But at the same time, Cuba has been able to develop the new socialist person among a significant minority, comprising 25% to 30% of the people. Formed by socialist educational institutions and the media, with the support of families with revolutionary traditions, these socialist persons have a solid understanding of national and international dynamics, and they have a strong commitment to universal human values. They serve as dedicated professionals in health, education, journalism, and other fields; and they serve as leaders in the mass organizations and in the political structures of popular power. They form in practice a revolutionary vanguard, and they are central to the survival and continued growth of the revolutionary project. They are of the people, for they come from all sectors of the people, and they are connected to the people, by blood, emotion and spirit. But a distinction can and should be made between the vanguard and the people.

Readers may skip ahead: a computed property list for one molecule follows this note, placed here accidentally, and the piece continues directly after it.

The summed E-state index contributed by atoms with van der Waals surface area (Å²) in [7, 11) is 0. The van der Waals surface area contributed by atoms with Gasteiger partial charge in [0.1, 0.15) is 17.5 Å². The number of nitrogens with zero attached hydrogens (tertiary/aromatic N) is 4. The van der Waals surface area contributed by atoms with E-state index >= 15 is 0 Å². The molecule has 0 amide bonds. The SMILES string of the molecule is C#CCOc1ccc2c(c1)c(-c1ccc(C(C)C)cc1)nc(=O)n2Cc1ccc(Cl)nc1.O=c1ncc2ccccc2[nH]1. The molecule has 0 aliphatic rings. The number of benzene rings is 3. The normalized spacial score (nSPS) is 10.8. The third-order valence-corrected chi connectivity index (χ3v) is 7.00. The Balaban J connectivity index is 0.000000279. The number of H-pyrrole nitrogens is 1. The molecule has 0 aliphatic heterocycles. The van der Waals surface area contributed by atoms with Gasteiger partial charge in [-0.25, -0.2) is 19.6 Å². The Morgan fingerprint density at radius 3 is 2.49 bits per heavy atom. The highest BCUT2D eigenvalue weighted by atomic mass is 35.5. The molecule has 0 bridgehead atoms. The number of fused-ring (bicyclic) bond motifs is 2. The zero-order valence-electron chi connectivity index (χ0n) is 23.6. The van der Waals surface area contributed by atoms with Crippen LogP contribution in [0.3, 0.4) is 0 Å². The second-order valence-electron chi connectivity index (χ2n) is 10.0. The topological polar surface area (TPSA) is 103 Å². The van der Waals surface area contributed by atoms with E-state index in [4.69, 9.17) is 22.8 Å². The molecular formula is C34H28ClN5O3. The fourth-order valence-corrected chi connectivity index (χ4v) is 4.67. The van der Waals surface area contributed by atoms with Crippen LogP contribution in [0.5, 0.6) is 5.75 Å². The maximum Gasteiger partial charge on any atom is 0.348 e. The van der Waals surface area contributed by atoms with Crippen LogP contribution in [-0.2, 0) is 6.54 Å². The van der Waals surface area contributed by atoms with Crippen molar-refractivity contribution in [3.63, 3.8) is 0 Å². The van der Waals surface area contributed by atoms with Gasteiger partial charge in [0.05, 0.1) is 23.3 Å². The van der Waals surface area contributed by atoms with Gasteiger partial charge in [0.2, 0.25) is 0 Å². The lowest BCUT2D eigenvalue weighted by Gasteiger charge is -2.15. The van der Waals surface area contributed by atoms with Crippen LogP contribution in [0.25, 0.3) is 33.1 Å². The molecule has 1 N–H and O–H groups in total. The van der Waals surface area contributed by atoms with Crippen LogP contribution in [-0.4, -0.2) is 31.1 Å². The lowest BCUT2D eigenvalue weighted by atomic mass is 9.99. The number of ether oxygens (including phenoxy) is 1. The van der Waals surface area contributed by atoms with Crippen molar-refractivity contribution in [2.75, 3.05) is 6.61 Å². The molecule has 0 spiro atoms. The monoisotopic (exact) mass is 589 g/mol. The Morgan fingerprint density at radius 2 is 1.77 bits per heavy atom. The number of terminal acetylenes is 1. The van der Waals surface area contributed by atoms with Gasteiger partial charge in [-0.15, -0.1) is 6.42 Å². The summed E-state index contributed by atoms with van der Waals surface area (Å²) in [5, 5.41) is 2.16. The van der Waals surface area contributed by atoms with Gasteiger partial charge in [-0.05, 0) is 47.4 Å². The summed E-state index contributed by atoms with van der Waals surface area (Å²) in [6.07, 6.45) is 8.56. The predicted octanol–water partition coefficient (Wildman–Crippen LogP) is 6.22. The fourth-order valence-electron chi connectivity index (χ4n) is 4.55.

The recent national congress of the Union of Communist Youth, covered on national television, provided clear evidence of a youth vanguard with advanced understanding and commitment to socialist values, a youth vanguard that has been formed in spite of the fact that its members were born in the depths of the Special Period. One of the delegates eloquently expressed the view that a “war of thought” is on the horizon, as US ideas and presence will increase in the next years. He called upon the delegates to be effective in explaining to the people the virtues and benefits of socialism. Another delegate described it as a battle between a society that calls people to a form of being, and a society that manipulates people to acquire things. In his address to the Congress, Cuban Vice-President Miguel Díaz Canel expressed it as a struggle between a society guided by universal human values and a society ruled by the market. The vice-president also noted that the proceedings of the Congress clearly demonstrated that the revolution had succeeded in forming the new socialist person that Che envisioned.